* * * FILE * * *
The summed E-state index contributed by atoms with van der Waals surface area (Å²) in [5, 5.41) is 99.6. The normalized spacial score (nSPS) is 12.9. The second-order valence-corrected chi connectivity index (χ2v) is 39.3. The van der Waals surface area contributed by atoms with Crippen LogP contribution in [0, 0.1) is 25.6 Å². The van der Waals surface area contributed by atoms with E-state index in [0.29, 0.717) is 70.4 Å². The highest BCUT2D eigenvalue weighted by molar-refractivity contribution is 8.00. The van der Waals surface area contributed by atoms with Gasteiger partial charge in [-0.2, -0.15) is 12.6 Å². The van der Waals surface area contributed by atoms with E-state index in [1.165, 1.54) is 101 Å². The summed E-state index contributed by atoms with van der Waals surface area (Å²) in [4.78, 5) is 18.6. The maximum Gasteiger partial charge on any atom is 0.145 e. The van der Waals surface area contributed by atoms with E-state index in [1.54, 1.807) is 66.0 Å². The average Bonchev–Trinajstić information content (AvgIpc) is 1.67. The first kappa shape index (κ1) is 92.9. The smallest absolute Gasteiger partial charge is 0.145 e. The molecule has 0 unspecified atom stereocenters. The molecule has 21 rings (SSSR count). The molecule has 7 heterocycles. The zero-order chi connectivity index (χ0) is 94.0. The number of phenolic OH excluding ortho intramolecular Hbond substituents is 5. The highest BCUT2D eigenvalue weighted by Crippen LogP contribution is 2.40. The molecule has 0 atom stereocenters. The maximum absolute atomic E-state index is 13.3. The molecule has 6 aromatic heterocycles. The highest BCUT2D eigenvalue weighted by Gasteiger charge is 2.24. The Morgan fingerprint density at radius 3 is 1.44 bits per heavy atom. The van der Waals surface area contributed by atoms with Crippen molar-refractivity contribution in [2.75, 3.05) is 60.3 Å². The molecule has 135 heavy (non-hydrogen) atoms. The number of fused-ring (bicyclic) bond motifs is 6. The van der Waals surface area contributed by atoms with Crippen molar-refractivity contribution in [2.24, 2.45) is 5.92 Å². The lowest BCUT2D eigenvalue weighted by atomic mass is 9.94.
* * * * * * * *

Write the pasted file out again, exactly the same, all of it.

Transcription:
The summed E-state index contributed by atoms with van der Waals surface area (Å²) in [5, 5.41) is 99.6. The normalized spacial score (nSPS) is 12.9. The second-order valence-corrected chi connectivity index (χ2v) is 39.3. The van der Waals surface area contributed by atoms with Crippen LogP contribution in [0, 0.1) is 25.6 Å². The van der Waals surface area contributed by atoms with E-state index in [0.29, 0.717) is 70.4 Å². The highest BCUT2D eigenvalue weighted by molar-refractivity contribution is 8.00. The van der Waals surface area contributed by atoms with Gasteiger partial charge in [-0.2, -0.15) is 12.6 Å². The van der Waals surface area contributed by atoms with E-state index in [1.165, 1.54) is 101 Å². The summed E-state index contributed by atoms with van der Waals surface area (Å²) in [4.78, 5) is 18.6. The maximum Gasteiger partial charge on any atom is 0.145 e. The van der Waals surface area contributed by atoms with E-state index in [1.54, 1.807) is 66.0 Å². The average Bonchev–Trinajstić information content (AvgIpc) is 1.67. The first kappa shape index (κ1) is 92.9. The smallest absolute Gasteiger partial charge is 0.145 e. The molecule has 0 unspecified atom stereocenters. The molecule has 21 rings (SSSR count). The molecule has 7 heterocycles. The zero-order chi connectivity index (χ0) is 94.0. The number of phenolic OH excluding ortho intramolecular Hbond substituents is 5. The highest BCUT2D eigenvalue weighted by Crippen LogP contribution is 2.40. The molecule has 0 atom stereocenters. The maximum absolute atomic E-state index is 13.3. The molecule has 6 aromatic heterocycles. The highest BCUT2D eigenvalue weighted by Gasteiger charge is 2.24. The Morgan fingerprint density at radius 3 is 1.44 bits per heavy atom. The van der Waals surface area contributed by atoms with Crippen molar-refractivity contribution in [2.75, 3.05) is 60.3 Å². The molecule has 135 heavy (non-hydrogen) atoms. The number of fused-ring (bicyclic) bond motifs is 6. The van der Waals surface area contributed by atoms with Crippen molar-refractivity contribution in [2.24, 2.45) is 5.92 Å². The lowest BCUT2D eigenvalue weighted by atomic mass is 9.94.